The American Dream

Band members                             Related acts

  line up 1: (1969) as The Great American Dream

- Mickey Brook (RIP) -- drums, percussion

- Pat Cush -- vocals

- Don Ferris (RIP 2010) -- bass, backing vocals

- Don Lee Van Winkle -- guitar


  line up 2: (1969) 

- Mickey Brook (RIP)  -- drums, percussion

- Don Ferris (RIP 2010) -- bass, backing vocals

NEW - Nick Jameson - guitar, keyboards, vocals

NEW - RIchard Johnson -- vocals (replaced Pat Cush) 

- Don Lee Van Winkle -- guitar


  line up 3: (1969-70) as The American Dream

- Mickey Brook (RIP)  -- drums, percussion

- Don Ferris (RIP 2010)  -- bass, backing vocals

NEW - Nicky Indelicato (RIP 2019) -- lead vocals, rhythm guitarist

  (replaced Richard Johnson

- Don Lee Van Winkle -- guitar






- Foghat (Nick Jameson)

- Nick Jameson (solo efforts)

- Don Lee Van Winkle (solo efforts)





Genre: rock

Rating: 3 stars ***

Title:  The American Dream

Company: Ampex/Bearsville

Catalog: A-10101

Year: 1970

Country/State: Philadelphia, Pennsylvania

Grade (cover/record): VG+/VG+

Comments: minor ring wear

Available: 1

Catalog ID: not yet listed

Price: $30.00



Looking for an overlooked release that's still affordable, yet recalls the best aspects very commercial popsike aura?  Welcome to the world of The American Dream ... 


Mickey Brook, Don Ferris and Don Lee Van Winkle were high school buddies sharing an interest in rock and roll.  They started rehearsing, quickly getting serious and deciding they needed a lead singer.  They latched on to Pat Cush, who came up with the band name - The Great American Dream.  Cush quickly left and band manager Paul FIshkin brought in guitarist Nick Jameson and singer Richard Johnson.


Johnson was next to leave; replaced by singer/rhythm guitarist Nicky Indelicato.  And with that move the line-up was set.  The group eventually reached a level of professionalism that saw them start to appear on the Philadelphia club scene.  One of the first acts signed Albert Grossman and Todd Rundgren's newly formed Bearsville label (which was distributed by Ampex), their self-titled 1969 debut was also notable as one of Rundgren's first outside production jobs.  By no means the most original album you'll ever hear, "The American Dream" still had lots going for it.  With four of the five members contributing material, the album was quite varied, but thoroughly commercial.  Comparisons to Badfinger, The Beatles and Rundgren's Nazz (which showcased it's own Beatles fixation) were all on target.  Elsewhere 'Cadlillac', 'My Babe' and the fuzz guitar propelled 'Rapsberries' displayed an ability to kick the rock quotient up a notch.  These guys were also loose enough to show they had a sense of humor.  While it won't be everyone's cup of tea, the album started with a goofy phone call between one of the band member's and their cantankerous grandmother, while 'Frankford El' found the band launching into something that sounded like a Dr. Hook outtake and 'Credempheis' degenerated into what sounded like a band of rock and roll Nazis (yeah you'll have to check it out).   Personal favorites include the pretty ballad 'Storm', the should've been a hit slice of jangle-rock 'I Ain't Searchin'' and Jameson's phasing heavy 'Big Brother.'  The latter had it all going and would have sounded good on The Beatles "Revolver".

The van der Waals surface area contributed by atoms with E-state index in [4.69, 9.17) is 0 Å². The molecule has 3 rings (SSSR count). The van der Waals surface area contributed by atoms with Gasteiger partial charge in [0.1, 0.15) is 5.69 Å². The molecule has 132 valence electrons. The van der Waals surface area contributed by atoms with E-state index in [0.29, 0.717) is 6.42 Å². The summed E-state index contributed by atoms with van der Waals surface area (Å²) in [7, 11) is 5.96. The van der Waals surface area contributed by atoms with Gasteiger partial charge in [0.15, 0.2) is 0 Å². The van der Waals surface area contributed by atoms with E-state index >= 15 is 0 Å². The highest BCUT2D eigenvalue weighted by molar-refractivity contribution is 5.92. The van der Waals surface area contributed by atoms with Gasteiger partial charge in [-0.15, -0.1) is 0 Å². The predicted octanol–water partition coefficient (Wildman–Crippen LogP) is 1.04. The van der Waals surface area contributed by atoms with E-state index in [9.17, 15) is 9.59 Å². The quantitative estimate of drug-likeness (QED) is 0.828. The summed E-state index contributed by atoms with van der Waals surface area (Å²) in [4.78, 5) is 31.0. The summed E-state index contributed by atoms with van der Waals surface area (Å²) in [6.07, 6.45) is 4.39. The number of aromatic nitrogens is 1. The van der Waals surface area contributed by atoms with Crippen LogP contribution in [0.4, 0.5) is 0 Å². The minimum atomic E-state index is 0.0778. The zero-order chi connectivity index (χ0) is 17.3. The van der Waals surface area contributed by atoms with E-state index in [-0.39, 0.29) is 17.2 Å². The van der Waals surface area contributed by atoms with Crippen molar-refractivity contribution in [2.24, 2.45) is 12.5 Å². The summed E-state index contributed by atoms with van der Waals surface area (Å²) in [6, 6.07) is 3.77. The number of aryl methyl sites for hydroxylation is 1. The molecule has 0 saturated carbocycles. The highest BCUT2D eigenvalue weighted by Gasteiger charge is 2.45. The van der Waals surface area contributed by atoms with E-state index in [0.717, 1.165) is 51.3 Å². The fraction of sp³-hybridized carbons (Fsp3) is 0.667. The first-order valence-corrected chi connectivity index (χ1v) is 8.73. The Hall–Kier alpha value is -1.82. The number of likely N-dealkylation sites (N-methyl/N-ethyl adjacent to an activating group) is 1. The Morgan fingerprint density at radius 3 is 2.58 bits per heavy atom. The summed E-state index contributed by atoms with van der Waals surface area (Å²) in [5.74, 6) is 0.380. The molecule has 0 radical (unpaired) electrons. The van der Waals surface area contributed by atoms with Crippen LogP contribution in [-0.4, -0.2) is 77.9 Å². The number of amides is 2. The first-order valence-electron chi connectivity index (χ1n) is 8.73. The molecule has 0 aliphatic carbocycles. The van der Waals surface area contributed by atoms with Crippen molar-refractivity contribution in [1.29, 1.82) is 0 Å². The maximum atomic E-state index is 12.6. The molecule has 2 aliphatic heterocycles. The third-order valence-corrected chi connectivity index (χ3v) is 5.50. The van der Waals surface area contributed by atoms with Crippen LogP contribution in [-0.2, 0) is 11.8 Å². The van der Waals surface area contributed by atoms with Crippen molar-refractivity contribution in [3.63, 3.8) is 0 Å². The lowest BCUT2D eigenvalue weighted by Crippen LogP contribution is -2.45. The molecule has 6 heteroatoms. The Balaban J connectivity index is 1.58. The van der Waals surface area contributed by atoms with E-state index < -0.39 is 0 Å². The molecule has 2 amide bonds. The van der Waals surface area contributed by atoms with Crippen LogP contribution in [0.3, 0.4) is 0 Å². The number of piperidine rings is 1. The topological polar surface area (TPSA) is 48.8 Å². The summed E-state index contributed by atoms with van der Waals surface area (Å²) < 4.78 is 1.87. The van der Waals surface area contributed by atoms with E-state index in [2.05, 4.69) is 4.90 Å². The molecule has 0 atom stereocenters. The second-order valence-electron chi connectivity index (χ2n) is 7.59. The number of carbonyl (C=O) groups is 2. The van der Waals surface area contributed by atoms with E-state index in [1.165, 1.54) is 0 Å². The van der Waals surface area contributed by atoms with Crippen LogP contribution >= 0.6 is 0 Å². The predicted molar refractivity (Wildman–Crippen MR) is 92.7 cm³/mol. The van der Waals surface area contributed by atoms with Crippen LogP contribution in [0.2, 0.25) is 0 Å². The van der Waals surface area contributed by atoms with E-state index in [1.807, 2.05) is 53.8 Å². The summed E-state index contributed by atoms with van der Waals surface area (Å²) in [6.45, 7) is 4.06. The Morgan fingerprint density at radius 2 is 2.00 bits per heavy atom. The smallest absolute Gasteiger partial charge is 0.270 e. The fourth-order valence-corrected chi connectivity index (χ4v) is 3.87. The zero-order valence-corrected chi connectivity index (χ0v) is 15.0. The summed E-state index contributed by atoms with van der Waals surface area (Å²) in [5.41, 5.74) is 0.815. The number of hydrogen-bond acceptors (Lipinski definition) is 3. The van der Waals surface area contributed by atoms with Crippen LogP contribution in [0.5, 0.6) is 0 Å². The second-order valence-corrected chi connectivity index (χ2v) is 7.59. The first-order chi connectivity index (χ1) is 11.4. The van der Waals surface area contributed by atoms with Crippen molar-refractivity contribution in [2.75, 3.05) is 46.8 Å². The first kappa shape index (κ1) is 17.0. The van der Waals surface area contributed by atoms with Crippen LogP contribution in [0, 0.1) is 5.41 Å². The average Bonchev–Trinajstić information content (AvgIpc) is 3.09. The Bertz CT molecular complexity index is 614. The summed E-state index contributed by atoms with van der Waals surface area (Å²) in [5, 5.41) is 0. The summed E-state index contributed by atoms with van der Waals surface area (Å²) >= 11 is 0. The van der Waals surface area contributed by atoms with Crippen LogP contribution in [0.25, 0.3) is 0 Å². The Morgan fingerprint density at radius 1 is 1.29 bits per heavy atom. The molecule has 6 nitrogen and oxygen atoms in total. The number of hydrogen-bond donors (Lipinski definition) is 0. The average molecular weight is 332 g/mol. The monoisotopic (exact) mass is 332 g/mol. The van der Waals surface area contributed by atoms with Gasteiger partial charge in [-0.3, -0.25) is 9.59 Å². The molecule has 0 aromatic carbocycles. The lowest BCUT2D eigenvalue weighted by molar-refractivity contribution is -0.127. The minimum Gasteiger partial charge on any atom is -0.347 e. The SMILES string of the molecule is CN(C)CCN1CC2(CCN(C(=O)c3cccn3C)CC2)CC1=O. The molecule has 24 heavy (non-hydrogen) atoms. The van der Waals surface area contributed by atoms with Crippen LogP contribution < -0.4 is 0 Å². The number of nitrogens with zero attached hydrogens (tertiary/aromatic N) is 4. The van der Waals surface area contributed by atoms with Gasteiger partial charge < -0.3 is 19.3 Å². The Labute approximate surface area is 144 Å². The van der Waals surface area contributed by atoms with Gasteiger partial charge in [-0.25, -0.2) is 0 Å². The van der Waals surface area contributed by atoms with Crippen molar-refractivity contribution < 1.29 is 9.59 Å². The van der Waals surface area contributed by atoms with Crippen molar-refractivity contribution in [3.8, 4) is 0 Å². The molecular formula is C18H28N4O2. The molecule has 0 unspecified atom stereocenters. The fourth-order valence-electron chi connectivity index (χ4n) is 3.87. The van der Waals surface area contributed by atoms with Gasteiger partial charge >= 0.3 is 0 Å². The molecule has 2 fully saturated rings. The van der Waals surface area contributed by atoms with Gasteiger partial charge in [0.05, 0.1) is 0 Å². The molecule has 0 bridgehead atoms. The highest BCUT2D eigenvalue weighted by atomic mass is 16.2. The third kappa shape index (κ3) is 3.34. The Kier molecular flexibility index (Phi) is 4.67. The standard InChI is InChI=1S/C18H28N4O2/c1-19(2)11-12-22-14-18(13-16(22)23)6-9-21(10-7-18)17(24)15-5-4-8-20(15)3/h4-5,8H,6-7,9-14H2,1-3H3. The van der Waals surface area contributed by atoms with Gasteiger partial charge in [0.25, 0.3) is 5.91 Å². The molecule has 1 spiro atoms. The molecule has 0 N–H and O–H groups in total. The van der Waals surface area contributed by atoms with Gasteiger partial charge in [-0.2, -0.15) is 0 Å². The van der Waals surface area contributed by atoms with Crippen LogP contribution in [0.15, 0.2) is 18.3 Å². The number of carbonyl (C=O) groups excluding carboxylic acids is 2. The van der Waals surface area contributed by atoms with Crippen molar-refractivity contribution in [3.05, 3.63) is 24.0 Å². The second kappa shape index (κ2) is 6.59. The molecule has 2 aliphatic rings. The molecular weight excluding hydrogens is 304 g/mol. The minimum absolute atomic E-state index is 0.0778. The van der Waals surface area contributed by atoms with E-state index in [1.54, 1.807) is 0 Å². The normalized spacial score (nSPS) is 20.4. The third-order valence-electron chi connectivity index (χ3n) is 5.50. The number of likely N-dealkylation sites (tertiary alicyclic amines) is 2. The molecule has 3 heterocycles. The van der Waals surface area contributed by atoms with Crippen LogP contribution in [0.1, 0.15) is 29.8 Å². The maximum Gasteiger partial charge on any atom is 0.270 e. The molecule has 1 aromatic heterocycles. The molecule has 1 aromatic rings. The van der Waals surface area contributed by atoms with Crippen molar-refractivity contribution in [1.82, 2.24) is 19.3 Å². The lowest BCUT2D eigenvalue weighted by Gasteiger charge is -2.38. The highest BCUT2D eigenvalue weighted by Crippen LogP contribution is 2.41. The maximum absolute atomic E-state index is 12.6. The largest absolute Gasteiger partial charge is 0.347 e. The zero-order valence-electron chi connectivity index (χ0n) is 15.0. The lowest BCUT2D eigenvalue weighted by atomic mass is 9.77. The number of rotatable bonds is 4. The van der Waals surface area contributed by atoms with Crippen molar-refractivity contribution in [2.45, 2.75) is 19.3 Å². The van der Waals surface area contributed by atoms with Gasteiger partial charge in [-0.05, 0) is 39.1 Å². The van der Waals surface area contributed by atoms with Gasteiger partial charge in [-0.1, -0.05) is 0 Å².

The single 'I Ain't Searchin'' attracted some regional airplay which helped the parent LP briefly crack into the Billboard top 200.  Unfortunately Ampex lacked the resources to push the band.  They toured New Jersey, New York and the mid-Atlanic in support of the album, but grew frustrated and called it quits.


"The American Dream" track listing:
(side 1)

1.) Good News   (Don Lee Van Wink - Bowers) - 3:57   rating: *** stars

Opening up with a phone call snippet between one of the band members and his cantankerous grandmother (she wasn't happy with him wasting the money on a long distance call), 'Good News' reflected a commercial pop-rocker with some tasty Jameson and Van Winkle dual lead guitar moves.  The harmonies were a touch rough, but that actually strengthened the track.